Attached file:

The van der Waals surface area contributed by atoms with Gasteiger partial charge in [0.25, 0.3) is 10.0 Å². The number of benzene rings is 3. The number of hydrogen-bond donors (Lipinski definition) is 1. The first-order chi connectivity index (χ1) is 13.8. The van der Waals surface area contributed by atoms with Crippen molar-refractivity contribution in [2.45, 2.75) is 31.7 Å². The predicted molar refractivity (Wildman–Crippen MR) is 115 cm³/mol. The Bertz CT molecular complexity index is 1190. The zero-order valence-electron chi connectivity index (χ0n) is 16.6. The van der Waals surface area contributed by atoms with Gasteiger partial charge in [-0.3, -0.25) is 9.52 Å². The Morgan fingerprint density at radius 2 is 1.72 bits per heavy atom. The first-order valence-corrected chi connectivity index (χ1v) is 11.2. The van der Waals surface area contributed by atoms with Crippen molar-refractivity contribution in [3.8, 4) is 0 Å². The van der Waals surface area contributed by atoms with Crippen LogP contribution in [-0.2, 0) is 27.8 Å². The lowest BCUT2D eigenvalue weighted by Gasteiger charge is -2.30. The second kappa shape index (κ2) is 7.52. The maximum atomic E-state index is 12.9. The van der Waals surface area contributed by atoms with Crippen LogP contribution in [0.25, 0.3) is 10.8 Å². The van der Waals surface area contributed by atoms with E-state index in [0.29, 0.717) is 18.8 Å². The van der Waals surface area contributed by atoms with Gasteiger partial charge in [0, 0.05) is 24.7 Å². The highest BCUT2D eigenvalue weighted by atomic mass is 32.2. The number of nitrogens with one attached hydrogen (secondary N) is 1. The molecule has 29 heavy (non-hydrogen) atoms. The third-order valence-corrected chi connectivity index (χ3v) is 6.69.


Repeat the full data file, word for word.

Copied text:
The van der Waals surface area contributed by atoms with Gasteiger partial charge in [0.25, 0.3) is 10.0 Å². The number of benzene rings is 3. The number of hydrogen-bond donors (Lipinski definition) is 1. The first-order chi connectivity index (χ1) is 13.8. The van der Waals surface area contributed by atoms with Crippen molar-refractivity contribution in [2.45, 2.75) is 31.7 Å². The predicted molar refractivity (Wildman–Crippen MR) is 115 cm³/mol. The Bertz CT molecular complexity index is 1190. The zero-order valence-electron chi connectivity index (χ0n) is 16.6. The van der Waals surface area contributed by atoms with Gasteiger partial charge in [-0.3, -0.25) is 9.52 Å². The Morgan fingerprint density at radius 2 is 1.72 bits per heavy atom. The first-order valence-corrected chi connectivity index (χ1v) is 11.2. The van der Waals surface area contributed by atoms with Crippen molar-refractivity contribution in [3.8, 4) is 0 Å². The van der Waals surface area contributed by atoms with Crippen LogP contribution in [-0.2, 0) is 27.8 Å². The lowest BCUT2D eigenvalue weighted by Gasteiger charge is -2.30. The second kappa shape index (κ2) is 7.52. The maximum atomic E-state index is 12.9. The van der Waals surface area contributed by atoms with Crippen LogP contribution in [0.25, 0.3) is 10.8 Å². The van der Waals surface area contributed by atoms with E-state index in [0.29, 0.717) is 18.8 Å². The van der Waals surface area contributed by atoms with Gasteiger partial charge in [0, 0.05) is 24.7 Å². The highest BCUT2D eigenvalue weighted by atomic mass is 32.2. The number of nitrogens with one attached hydrogen (secondary N) is 1. The molecule has 29 heavy (non-hydrogen) atoms. The third-order valence-corrected chi connectivity index (χ3v) is 6.69.